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Will Action SA get an upper hand in Gauteng since the ANC is losing all its power

Will Action SA get an upper hand in Gauteng since the ANC is losing all its power

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    Ghana ponders sliding scale oil royalties to stimulate investment

    Ghana plans to introduce a more flexible oil royalties regime as soon as next year to spur investment and reduce risk for energy companies, the head of the state oil sector regulator said on Thursday.
    Egbert Faibille Jr delivered a public lecture on Ghana's energy sector at the University of Ghana 75-year anniversary in January. Source: x.com
    Egbert Faibille Jr delivered a public lecture on Ghana's energy sector at the University of Ghana 75-year anniversary in January. Source: x.com

    Egbert Faibille Jr, CEO of Ghana's Petroleum Commission, said that the energy minister had agreed to the new royalties regime, clearing the way for it to be submitted to the cabinet for adoption next year.

    "A carefully calibrated, flexible and progressive scheme would replace the current "non-flexible and regressive" fiscal regime that stifles investments and crude oil production in the West African nation," Faibille said, adding that a two-tier royalty rate scheme will be proposed.

    He added that the new scheme will consider risk factors such as water depth, production volume and crude oil price.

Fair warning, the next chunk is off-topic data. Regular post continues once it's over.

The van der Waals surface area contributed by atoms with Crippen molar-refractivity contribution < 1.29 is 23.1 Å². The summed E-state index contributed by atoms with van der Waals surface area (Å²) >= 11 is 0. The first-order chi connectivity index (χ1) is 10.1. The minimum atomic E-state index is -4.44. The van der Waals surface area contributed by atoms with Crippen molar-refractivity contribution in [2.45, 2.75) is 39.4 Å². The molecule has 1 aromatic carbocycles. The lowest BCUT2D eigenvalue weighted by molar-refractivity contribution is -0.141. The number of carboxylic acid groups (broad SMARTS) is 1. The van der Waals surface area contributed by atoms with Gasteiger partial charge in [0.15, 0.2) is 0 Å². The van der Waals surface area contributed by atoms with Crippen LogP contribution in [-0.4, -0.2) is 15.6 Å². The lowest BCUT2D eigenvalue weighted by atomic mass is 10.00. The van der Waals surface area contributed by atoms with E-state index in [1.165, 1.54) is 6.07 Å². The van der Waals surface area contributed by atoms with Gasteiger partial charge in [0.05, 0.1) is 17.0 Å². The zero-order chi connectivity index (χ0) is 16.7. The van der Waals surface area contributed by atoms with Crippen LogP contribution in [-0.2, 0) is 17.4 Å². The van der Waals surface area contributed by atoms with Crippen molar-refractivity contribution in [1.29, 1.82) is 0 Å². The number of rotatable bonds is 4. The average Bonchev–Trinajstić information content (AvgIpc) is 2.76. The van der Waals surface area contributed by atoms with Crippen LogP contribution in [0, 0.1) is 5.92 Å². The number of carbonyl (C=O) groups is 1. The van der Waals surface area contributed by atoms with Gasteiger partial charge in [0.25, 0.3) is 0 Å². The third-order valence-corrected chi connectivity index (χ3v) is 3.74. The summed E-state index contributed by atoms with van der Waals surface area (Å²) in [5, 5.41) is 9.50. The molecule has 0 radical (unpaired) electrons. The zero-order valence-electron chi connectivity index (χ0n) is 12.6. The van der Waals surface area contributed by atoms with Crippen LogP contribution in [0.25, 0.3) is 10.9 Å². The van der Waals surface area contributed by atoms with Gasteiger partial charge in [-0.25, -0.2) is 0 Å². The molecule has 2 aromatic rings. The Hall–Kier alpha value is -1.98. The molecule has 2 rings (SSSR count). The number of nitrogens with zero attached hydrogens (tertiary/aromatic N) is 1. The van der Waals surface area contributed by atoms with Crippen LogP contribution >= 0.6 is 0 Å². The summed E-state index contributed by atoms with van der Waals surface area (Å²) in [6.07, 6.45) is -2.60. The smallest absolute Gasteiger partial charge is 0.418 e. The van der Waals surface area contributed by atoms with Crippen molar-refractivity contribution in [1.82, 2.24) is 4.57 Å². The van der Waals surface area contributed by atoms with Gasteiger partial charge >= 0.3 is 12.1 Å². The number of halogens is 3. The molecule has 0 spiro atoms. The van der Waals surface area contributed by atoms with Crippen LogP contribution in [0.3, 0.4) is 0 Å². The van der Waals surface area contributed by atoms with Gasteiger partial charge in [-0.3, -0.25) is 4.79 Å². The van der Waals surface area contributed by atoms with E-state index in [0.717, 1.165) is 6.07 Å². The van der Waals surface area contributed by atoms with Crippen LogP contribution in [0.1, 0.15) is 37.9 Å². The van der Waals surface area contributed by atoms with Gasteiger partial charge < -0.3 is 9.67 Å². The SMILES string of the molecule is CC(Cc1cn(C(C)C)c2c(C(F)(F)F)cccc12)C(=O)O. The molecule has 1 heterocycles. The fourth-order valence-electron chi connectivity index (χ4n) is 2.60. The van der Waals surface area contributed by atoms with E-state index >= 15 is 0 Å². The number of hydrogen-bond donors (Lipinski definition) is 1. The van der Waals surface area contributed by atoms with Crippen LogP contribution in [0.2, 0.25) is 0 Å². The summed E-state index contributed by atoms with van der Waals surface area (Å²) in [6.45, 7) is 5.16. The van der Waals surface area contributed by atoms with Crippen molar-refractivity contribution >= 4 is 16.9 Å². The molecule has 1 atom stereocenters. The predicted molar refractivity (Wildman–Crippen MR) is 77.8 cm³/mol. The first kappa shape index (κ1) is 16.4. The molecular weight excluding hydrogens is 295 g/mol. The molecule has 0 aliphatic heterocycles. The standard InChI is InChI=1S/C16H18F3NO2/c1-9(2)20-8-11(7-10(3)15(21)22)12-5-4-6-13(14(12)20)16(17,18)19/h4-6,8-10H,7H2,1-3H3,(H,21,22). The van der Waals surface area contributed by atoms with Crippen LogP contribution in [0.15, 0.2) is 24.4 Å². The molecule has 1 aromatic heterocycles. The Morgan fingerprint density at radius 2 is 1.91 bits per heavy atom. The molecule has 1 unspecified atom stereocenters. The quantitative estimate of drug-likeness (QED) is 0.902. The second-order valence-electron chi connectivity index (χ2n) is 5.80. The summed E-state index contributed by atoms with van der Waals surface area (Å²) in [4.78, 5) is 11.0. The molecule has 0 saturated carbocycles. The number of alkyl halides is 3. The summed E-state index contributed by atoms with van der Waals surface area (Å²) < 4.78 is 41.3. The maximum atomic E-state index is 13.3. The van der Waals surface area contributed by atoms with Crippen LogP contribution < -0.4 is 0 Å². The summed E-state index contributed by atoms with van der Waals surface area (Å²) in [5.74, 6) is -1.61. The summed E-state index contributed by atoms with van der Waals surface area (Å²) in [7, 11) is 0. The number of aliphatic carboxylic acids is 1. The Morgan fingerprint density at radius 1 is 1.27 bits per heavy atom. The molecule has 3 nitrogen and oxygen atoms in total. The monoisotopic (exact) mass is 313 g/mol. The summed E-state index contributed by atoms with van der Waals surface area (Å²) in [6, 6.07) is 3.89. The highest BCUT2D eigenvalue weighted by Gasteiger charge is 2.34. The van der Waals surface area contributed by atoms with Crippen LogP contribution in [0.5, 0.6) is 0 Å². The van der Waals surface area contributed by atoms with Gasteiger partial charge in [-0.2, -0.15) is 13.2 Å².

Ghana's current royalty regime is a fixed 4%-12.5% of gross oil production, and 3%-10% of the volume of gas exported.

    "A sliding scale royalty scheme is progressive and incentivises field development of all sizes, water depth and in volatile price environments without having to re-negotiate fiscal terms," Faibille said.

    Shorten exploration

    Ghana, the world's second biggest cocoa producer, became an oil producer in 2010. Output is currently at around 160,000-170,000 barrels-per-day of crude oil and about 9.2bn litres per day of natural gas.

    Oil companies operating in Ghana include Eni, Tullow and Kosmos

    Faibille said that the commission also plans to invest in seismic data acquisition to help derisk Ghana's offshore and shorten exploration and production time for firms.

    He said estimates show that Ghana will need about $200m for seismic data on every 31,000km2 and it will take six months to gather relevant data on the country’s territorial waters.

    Source: Reuters

    Reuters, the news and media division of Thomson Reuters, is the world's largest multimedia news provider, reaching billions of people worldwide every day.

    Go to: https://www.reuters.com/
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